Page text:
Physically, peat subsidence is initially driven by the massive loss of volume caused simply by artificial drainage removing water from the peat, which is generally constituted of 90% water / 10% carbon, prior to drainage. After drainage, the organic material that is left behind physically ‘slumps’ or compresses very rapidly (i.e. its bulk density increases as it collapses/shrinks under its own weight) because so much of the original volume was taken up by water. This physical compaction process can be further hastened by livestock trampling the now dehydrated peat. With this dramatic change in physical properties and management, the original peat-forming vegetation is either deliberately replaced (via clearance) and sown to pastures or other introduced species, or will otherwise transition to native species more tolerant of drier conditions.

After the physical changes have taken place, chemical processes then begin to kick in, as the organic material that is left behind after drainage, has suddenly flipped from an anaerobic to aerobic state. Just as the saturated, anaerobic conditions were the key ingredient in peat accumulation (i.e. preventing decomposition), with the dehydrated organic material now interacting with oxygen and a new aerobic soil microbiome, the reverse becomes instantly true. Oxidation of peat (off-gassing to the atmosphere as CO2) then becomes a key driver of peat loss over subsequent years and decades, as the physical and bio-chemical processes feed off each other. It also makes the peat more prone to burning in fires, which can rapidly accelerate the subsidence process. The speed and magnitude of subsidence is directly related to the depth and proximity of artificial drainage, because any peat that remains saturated will resist these changes.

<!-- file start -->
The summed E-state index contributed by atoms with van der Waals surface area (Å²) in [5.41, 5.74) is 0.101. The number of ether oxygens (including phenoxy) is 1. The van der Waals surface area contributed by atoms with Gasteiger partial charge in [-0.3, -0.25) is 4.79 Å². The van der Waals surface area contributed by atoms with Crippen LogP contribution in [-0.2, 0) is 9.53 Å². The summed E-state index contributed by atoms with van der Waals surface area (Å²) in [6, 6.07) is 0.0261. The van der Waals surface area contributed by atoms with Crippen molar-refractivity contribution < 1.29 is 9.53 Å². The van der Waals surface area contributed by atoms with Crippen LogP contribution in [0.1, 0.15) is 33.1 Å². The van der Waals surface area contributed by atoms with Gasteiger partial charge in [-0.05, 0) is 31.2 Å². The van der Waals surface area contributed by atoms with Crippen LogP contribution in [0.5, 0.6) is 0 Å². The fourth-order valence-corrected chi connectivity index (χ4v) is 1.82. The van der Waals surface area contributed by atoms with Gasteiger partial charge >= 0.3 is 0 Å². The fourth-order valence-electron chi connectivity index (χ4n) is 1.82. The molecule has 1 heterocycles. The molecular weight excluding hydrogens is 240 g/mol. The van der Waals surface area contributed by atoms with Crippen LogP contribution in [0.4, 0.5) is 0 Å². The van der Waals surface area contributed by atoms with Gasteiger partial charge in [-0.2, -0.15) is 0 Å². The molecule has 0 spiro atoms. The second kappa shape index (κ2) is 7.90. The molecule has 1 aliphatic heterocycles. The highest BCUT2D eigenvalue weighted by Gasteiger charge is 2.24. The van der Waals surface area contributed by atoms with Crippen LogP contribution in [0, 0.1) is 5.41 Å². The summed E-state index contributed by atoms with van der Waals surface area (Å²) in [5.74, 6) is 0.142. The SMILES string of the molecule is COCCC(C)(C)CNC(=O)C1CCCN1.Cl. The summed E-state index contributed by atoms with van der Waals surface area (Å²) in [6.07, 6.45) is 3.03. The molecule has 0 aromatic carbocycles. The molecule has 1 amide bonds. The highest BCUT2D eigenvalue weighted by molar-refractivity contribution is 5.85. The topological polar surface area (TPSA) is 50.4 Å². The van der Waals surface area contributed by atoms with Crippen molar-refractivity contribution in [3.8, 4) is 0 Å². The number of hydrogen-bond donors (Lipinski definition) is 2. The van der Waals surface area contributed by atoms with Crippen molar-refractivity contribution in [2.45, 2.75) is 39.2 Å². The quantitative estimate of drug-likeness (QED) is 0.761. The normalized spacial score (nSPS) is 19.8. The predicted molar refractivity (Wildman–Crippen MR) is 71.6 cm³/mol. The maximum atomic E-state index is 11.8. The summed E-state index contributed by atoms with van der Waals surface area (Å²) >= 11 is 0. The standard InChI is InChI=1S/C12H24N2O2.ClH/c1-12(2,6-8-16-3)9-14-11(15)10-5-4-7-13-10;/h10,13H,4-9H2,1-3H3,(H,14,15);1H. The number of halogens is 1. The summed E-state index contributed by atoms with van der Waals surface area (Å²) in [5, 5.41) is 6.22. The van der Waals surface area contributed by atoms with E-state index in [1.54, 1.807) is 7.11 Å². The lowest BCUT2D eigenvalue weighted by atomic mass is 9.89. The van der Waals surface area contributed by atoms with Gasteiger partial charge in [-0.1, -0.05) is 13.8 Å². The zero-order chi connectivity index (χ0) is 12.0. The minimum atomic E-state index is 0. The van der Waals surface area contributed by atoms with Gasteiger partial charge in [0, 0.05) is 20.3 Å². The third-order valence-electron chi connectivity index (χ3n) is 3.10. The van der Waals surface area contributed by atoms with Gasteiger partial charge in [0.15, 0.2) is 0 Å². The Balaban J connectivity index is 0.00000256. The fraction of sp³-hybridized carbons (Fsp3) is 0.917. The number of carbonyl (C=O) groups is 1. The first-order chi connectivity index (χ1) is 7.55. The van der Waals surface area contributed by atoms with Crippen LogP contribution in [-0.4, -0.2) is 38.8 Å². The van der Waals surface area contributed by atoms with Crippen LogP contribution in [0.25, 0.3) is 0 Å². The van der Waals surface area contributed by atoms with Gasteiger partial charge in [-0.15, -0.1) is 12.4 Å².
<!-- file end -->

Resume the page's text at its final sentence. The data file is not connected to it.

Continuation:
The net effect of all these changes on a peatland is that the system goes from being in a:

positive feedback loop – where carbon builds up (generally measured in mm per year) and sees the peatland grow in volume over time, as the local water-table rises with the accumulating organic material.